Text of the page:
Facebook Inc.’s initial public offering may value Mark Zuckerberg’s stake at $28.4 billion, making him richer than Google Inc.’s co-founders and almost on par with Larry Ellison, who started Oracle Corp. 35 years ago.
The 27-year-old founder and chief executive officer of Facebook is the company’s top stakeholder as it prepares to go public, with 533.8 million shares, or 28.4 percent, according to a regulatory filing yesterday. Investment firms Accel Partners and Digital Sky Technologies own a combined 16.8 percent.
Facebook said in its prospectus that it plans to raise as much as $5 billion in an IPO. The Menlo Park, California-based company is discussing a valuation of $75 billion to $100 billion, two people familiar with the matter said last week. At the top end of that range, Zuckerberg will own stock worth $28.4 billion. His command of the company goes beyond stock -- he controls 56.9 percent of the voting power.
“It looks from this as if Zuckerberg is maintaining a lot of control,” said Rebecca Lieb, an analyst at Altimeter Group in New York. “He’s shown a great deal of wisdom and maturity in bringing the company to this level of stability and profitability before going public.”
By comparison, Google’s Sergey Brin and Larry Page are each worth more than $15 billion based on their ownership of that company’s shares. Ellison, 67, owns stock worth about $31 billion in Oracle, the software company he founded in 1977.
While Facebook shareholders are poised for riches, they won’t be able to start selling until the expiration of the so-called lockup period, in some cases six months after the shares begin trading. Zuckerberg may sell stock as part of the IPO, the company said in the filing.
Excluding Zuckerberg’s ownership, the combined value of Facebook stock held by everyone else is $71.6 billion, based on a $100 billion valuation.
Facebook co-founder Dustin Moskovitz, whose work on the company was depicted in the 2010 film “The Social Network,” owns 133.8 million shares, or 7.6 percent. Moskovitz was Zuckerberg’s roommate at Harvard University.
Eduardo Saverin, another co-founder and Harvard classmate who sued Zuckerberg over ownership of the company, isn’t mentioned in yesterday’s filing. Neither are Tyler and Cameron Winklevoss, the brothers whose legal battles with Zuckerberg over Facebook also were dramatized in the Oscar-winning film. Napster co-founder Sean Parker, played by Justin Timberlake in the movie, is mentioned as a shareholder, though the amount of his ownership isn’t included.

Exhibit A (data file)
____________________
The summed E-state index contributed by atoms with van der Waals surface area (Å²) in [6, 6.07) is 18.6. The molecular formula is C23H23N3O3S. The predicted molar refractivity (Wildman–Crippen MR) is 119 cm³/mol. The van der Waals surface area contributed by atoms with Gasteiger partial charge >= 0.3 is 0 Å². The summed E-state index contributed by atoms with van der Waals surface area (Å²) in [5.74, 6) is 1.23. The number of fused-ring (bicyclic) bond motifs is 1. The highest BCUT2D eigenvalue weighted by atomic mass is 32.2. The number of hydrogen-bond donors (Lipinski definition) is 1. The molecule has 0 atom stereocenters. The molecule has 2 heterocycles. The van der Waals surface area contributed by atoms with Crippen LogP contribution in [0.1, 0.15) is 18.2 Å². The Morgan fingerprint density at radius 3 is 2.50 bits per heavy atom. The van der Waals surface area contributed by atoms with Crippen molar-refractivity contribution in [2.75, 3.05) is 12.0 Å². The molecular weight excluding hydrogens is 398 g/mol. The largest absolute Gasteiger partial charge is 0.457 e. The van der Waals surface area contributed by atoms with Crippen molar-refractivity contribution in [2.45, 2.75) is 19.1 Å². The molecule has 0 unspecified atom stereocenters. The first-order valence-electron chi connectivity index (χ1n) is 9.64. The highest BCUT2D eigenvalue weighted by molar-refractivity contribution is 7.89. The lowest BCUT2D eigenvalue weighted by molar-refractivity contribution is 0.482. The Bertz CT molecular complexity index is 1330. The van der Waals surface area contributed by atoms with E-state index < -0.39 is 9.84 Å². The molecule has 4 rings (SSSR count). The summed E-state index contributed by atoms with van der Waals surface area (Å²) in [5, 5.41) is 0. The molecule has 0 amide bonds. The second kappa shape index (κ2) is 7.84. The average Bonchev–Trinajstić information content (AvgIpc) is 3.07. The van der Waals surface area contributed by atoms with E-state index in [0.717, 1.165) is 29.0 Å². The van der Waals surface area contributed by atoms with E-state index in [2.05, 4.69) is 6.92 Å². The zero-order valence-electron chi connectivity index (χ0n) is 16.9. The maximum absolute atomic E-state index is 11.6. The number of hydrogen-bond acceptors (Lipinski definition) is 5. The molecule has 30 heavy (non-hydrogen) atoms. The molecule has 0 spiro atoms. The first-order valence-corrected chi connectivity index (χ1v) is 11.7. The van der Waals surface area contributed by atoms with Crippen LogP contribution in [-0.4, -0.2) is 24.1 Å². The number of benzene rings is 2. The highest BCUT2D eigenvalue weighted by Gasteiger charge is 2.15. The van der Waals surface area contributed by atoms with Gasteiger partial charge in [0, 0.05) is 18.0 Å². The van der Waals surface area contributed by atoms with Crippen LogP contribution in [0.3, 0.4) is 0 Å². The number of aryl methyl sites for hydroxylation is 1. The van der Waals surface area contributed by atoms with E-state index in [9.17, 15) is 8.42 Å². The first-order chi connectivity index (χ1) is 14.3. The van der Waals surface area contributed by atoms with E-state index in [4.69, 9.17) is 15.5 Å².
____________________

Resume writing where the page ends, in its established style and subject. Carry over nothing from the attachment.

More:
Facebook Chief Operating Officer Sheryl Sandberg owns 1.9 million shares, or 0.1 percent. She also holds 39.3 million restricted stock units of the company’s total of about 380 million units outstanding. The shares underlying the units will be delivered to owners six months after the IPO.
Facebook Chief Financial Officer David Ebersman owns 7.5 million restricted units in addition to 2.2 million shares. Michael Schroepfer, vice president of engineering, owns 2.2 million shares and 6.1 million restricted stock units.
The biggest winner among venture backers is Accel Partners, the Palo Alto, California-based firm that invested $12.2 million in 2005. At the time, the site known as Thefacebook had 2.8 million users, all on college campuses. That number has risen to 845 million worldwide, according to the filing.
Even after selling 17 percent of its stake last year, Accel still owns as much as $11.4 billion in Facebook stock, more than twice the combined gains of Sequoia Capital and Kleiner Perkins Caufield & Byers in Google’s 2004 IPO.
Accel’s bet on Facebook came less than six months after the venture firm struggled to raise a $440 million fund. That wager alone is now worth more than 25 times the amount raised for the fund.
Russia’s Digital Sky made its first investment four years after Accel, buying $200 million in preferred Facebook stock for a 1.96 percent stake. Through subsequent purchases, the firm, founded by Yuri Milner and Gregory Finger, amassed 94.6 million shares, or 5.5 percent of Facebook.
Peter Thiel, who provided a seed investment for Zuckerberg in 2004, owns 44.7 million shares, or 2.5 percent of the company. Marc Andreessen, co-founder of Netscape Communications Corp. and a Facebook board member, owns 3.6 million shares, or 0.2 percent, as well as 5.2 million restricted units.
Yesterday’s filing only includes the holdings of investors who own at least 5 percent of stock and the stakes owned by board members and officers.
Other firms that own Facebook shares, including Greylock Partners, Elevation Partners and Meritech Capital Partners, aren’t noted in the table of biggest holders.
Bloomberg LP, the parent company of Bloomberg News, is an investor in Andreessen’s venture capital firm, Andreessen Horowitz.